Tennessee is Crafting New Laws and New Beers in 2017
The craft beer industry has been thriving around the country over the past several years, but 2017 seems to be the best year yet for Tennessee thanks to a big change in the law. Beginning in January of 2017, Tennessee brewers, grocery stores, convenience stores, etc. are now allowed to serve higher alcohol content beers without a specialty license.
Before the new law came into effect, the alcohol by volume (ABV) limit was capped at about 6.2%. The new law increases the limit to about 10.1% alcohol by volume. It’s important to note that this cap only applies to anyone selling alcohol outside of a liquor store with a specialty license.
This means that craft brewers can now create and sell a wider, and stronger, variety of beers in Tennessee. With Tennessee breweries serving stronger beer, there are bound to be legal ramifications, including a possible increase in the amount of DUIs throughout Tennessee. It stands to reason that stronger alcohol served equals more alcohol in a person’s body when they get behind the wheel.
One can certainly imagine the scenario that could lead to a DUI under the new law: Someone, say Jane, frequents her favorite brewery and has a few beers. After some time, she decides to drive home like she normally would after an evening at the brewery. Only this time, those beers contained a higher ABV and now Jane is considered driving while intoxicated, even though the same number of beers under the old ABV cap would not have caused her BAC to exceed the legal limit. Jane is now facing criminal charges.
This is because, in Tennessee, it is unlawful for any person over the age of 21 to operate a motor vehicle with an alcohol concentration (known as BAC) at or exceeding .08%. This limit is reduced to .04% for commercial drivers, such as bus drivers, and reduced even further to .02% for persons under 21.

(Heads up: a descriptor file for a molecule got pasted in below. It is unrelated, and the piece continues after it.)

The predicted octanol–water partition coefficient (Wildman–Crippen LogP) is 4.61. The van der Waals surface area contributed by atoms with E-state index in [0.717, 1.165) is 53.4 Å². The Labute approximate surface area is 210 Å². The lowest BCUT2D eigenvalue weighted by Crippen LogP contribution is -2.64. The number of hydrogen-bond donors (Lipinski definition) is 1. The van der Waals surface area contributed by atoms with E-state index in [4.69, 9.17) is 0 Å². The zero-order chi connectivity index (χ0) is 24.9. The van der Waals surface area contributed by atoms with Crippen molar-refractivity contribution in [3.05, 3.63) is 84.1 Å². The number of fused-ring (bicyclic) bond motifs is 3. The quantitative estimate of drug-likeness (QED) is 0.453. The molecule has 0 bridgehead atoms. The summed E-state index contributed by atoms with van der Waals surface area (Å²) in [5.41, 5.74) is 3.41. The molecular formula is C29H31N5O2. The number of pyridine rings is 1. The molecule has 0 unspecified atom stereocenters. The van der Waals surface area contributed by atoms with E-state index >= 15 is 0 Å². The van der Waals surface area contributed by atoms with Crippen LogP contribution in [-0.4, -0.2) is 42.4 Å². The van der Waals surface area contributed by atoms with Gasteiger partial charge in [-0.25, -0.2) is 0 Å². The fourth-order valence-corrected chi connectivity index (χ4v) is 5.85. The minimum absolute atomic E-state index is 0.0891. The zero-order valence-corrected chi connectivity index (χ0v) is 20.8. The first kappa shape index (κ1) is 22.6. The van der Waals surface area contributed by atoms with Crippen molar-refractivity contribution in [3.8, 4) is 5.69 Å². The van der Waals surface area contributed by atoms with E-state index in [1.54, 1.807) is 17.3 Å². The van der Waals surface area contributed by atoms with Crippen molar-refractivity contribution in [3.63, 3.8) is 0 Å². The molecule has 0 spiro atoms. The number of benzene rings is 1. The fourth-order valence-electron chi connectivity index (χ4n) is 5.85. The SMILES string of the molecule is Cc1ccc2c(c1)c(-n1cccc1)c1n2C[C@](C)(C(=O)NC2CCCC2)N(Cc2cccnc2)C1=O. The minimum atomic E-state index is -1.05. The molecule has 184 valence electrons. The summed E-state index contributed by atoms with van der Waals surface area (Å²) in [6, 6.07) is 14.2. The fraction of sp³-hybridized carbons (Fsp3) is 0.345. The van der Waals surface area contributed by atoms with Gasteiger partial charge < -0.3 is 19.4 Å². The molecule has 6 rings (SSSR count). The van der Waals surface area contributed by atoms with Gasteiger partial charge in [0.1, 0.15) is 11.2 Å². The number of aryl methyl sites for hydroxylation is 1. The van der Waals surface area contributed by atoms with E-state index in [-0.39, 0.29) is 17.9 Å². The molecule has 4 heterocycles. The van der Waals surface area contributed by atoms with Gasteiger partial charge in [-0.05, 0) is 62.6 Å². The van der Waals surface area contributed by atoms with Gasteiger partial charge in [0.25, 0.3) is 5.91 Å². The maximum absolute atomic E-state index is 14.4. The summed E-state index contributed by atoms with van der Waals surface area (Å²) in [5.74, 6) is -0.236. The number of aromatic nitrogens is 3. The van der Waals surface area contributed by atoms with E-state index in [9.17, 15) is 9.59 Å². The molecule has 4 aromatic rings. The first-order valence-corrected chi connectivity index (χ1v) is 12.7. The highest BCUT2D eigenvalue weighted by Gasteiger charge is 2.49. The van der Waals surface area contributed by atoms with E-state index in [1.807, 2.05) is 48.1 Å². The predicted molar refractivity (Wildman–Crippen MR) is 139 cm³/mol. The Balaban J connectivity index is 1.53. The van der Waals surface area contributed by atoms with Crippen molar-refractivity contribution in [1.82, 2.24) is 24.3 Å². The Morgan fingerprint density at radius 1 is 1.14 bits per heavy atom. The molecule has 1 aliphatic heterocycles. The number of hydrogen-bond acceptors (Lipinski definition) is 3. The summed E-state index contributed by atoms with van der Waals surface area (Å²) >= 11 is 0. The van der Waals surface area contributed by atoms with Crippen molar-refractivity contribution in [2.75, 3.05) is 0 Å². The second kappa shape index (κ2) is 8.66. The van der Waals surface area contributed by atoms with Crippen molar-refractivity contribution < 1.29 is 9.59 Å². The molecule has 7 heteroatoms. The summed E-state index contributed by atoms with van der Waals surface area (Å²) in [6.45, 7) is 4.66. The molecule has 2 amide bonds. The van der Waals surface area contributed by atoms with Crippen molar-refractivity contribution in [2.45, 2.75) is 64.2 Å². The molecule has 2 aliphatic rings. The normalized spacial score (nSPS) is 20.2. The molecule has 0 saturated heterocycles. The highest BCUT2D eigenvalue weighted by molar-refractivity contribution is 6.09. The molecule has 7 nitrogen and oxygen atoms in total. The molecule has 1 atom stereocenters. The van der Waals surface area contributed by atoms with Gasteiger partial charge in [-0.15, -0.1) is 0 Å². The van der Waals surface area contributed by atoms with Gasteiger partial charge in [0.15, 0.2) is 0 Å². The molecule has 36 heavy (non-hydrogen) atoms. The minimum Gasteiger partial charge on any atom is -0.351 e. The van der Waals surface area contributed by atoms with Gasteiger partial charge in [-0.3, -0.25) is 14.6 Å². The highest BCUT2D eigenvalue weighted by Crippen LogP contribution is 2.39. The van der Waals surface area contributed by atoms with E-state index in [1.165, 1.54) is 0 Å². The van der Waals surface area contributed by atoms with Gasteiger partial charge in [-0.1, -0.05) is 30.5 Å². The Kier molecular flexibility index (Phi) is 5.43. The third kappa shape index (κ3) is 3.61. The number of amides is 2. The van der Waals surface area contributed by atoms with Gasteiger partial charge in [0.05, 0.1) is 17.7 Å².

Sound complicated? It doesn’t have to be. Being informed about the new law means you can be aware that the craft beer (or other alcoholic beverage) you are drinking may be significantly stronger than what you were used to before the new law took effect in January of 2017. With this new information, you can protect yourself from being in a situation where you could be arrested for driving while intoxicated.
The easiest way to avoid a DUI is to not drive while drinking alcohol or immediately after consuming alcohol. Determining whether you are fit to drive is a personal decision, as every person’s body processes alcohol differently, depending on several factors, such as your gender, weight, age, medical conditions, and the amount of alcohol, water, food, etc. that you have consumed. With stronger alcoholic beverages on the market, it is critical that you make sure you are well under the BAC limit before getting behind the wheel.
The law to increase the ABV limit for those without a specialty license came at an interesting time, as the law regarding probation for Vehicular Homicides also changed in the beginning of the year. In Tennessee, beginning January 1, 2017, drivers who commit Vehicular Homicide due to intoxication are no longer eligible for probation. Offenders will still be eligible for community corrections depending on the length of sentence and will be eligible for parole.
If you or a loved one has been arrested and charged with a DUI, it is crucial that you speak with an experienced criminal defense attorney who is familiar with the new laws and how those laws can affect your case. Contact us today and let us help you fight your DUI charges!